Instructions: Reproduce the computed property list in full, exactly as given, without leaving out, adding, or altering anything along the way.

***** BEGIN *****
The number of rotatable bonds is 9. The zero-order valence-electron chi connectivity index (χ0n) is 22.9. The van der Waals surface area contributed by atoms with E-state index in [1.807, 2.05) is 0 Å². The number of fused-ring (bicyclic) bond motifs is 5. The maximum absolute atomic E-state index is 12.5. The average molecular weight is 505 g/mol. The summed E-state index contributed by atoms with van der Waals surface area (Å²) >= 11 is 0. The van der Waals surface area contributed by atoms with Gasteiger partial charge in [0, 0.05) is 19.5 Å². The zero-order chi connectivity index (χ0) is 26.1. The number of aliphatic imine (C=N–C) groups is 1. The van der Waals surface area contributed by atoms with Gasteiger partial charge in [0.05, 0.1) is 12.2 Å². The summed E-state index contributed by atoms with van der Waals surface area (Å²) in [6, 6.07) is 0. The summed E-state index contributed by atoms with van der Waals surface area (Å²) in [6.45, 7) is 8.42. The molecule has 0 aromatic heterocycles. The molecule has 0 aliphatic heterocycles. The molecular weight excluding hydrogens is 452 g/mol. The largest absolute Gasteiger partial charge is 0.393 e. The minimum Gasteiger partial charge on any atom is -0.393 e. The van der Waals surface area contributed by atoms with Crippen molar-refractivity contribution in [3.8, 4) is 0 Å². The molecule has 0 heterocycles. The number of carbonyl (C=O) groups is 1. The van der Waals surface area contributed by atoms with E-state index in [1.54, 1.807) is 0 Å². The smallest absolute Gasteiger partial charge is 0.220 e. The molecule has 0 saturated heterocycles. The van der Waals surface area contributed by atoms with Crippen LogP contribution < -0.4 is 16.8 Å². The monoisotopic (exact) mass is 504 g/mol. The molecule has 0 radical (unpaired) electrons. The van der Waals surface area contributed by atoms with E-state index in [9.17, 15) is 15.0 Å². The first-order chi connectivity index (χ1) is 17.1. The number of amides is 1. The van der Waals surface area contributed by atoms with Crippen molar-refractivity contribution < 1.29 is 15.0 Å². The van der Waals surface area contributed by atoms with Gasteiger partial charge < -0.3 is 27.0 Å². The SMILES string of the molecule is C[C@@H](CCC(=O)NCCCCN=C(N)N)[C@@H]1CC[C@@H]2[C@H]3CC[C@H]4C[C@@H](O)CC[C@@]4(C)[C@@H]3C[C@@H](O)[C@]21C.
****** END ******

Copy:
The number of rotatable bonds is 9. The zero-order valence-electron chi connectivity index (χ0n) is 22.9. The van der Waals surface area contributed by atoms with E-state index in [1.807, 2.05) is 0 Å². The number of fused-ring (bicyclic) bond motifs is 5. The maximum absolute atomic E-state index is 12.5. The average molecular weight is 505 g/mol. The summed E-state index contributed by atoms with van der Waals surface area (Å²) >= 11 is 0. The van der Waals surface area contributed by atoms with Gasteiger partial charge in [0, 0.05) is 19.5 Å². The zero-order chi connectivity index (χ0) is 26.1. The number of aliphatic imine (C=N–C) groups is 1. The van der Waals surface area contributed by atoms with Gasteiger partial charge in [0.05, 0.1) is 12.2 Å². The summed E-state index contributed by atoms with van der Waals surface area (Å²) in [6, 6.07) is 0. The summed E-state index contributed by atoms with van der Waals surface area (Å²) in [6.45, 7) is 8.42. The molecule has 0 aromatic heterocycles. The molecule has 0 aliphatic heterocycles. The molecular weight excluding hydrogens is 452 g/mol. The largest absolute Gasteiger partial charge is 0.393 e. The minimum Gasteiger partial charge on any atom is -0.393 e. The van der Waals surface area contributed by atoms with Crippen molar-refractivity contribution in [3.8, 4) is 0 Å². The molecule has 0 heterocycles. The number of carbonyl (C=O) groups is 1. The van der Waals surface area contributed by atoms with E-state index in [1.54, 1.807) is 0 Å². The smallest absolute Gasteiger partial charge is 0.220 e. The molecule has 0 saturated heterocycles. The van der Waals surface area contributed by atoms with Crippen LogP contribution < -0.4 is 16.8 Å². The monoisotopic (exact) mass is 504 g/mol. The molecule has 0 radical (unpaired) electrons. The van der Waals surface area contributed by atoms with E-state index in [9.17, 15) is 15.0 Å². The first-order chi connectivity index (χ1) is 17.1. The number of amides is 1. The van der Waals surface area contributed by atoms with Crippen molar-refractivity contribution < 1.29 is 15.0 Å². The van der Waals surface area contributed by atoms with Gasteiger partial charge < -0.3 is 27.0 Å². The SMILES string of the molecule is C[C@@H](CCC(=O)NCCCCN=C(N)N)[C@@H]1CC[C@@H]2[C@H]3CC[C@H]4C[C@@H](O)CC[C@@]4(C)[C@@H]3C[C@@H](O)[C@]21C.